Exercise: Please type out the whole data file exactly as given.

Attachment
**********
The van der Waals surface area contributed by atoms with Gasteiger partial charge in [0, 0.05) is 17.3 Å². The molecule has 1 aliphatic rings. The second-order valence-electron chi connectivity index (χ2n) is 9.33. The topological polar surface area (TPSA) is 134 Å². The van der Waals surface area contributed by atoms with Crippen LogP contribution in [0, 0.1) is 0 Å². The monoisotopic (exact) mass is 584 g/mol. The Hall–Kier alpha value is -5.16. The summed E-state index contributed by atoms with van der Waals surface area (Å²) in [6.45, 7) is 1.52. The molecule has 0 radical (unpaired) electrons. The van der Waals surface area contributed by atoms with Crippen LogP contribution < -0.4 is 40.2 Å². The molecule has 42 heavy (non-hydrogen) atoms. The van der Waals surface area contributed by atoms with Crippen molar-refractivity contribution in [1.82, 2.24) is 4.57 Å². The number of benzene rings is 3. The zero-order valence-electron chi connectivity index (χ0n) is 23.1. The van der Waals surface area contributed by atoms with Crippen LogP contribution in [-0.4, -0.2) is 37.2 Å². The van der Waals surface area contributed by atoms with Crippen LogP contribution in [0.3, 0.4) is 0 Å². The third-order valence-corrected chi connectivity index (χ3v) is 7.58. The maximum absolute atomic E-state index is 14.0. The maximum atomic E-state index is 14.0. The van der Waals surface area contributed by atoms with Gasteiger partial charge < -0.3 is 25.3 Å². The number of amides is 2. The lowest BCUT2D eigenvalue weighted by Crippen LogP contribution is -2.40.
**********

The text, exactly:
The van der Waals surface area contributed by atoms with Gasteiger partial charge in [0, 0.05) is 17.3 Å². The molecule has 1 aliphatic rings. The second-order valence-electron chi connectivity index (χ2n) is 9.33. The topological polar surface area (TPSA) is 134 Å². The van der Waals surface area contributed by atoms with Crippen LogP contribution in [0, 0.1) is 0 Å². The monoisotopic (exact) mass is 584 g/mol. The Hall–Kier alpha value is -5.16. The summed E-state index contributed by atoms with van der Waals surface area (Å²) in [6.45, 7) is 1.52. The molecule has 0 radical (unpaired) electrons. The van der Waals surface area contributed by atoms with Crippen LogP contribution < -0.4 is 40.2 Å². The molecule has 42 heavy (non-hydrogen) atoms. The van der Waals surface area contributed by atoms with Crippen molar-refractivity contribution in [1.82, 2.24) is 4.57 Å². The number of benzene rings is 3. The zero-order valence-electron chi connectivity index (χ0n) is 23.1. The van der Waals surface area contributed by atoms with Crippen LogP contribution in [-0.4, -0.2) is 37.2 Å². The van der Waals surface area contributed by atoms with Crippen LogP contribution in [0.3, 0.4) is 0 Å². The third-order valence-corrected chi connectivity index (χ3v) is 7.58. The maximum absolute atomic E-state index is 14.0. The maximum atomic E-state index is 14.0. The van der Waals surface area contributed by atoms with Gasteiger partial charge < -0.3 is 25.3 Å². The number of amides is 2. The lowest BCUT2D eigenvalue weighted by Crippen LogP contribution is -2.40.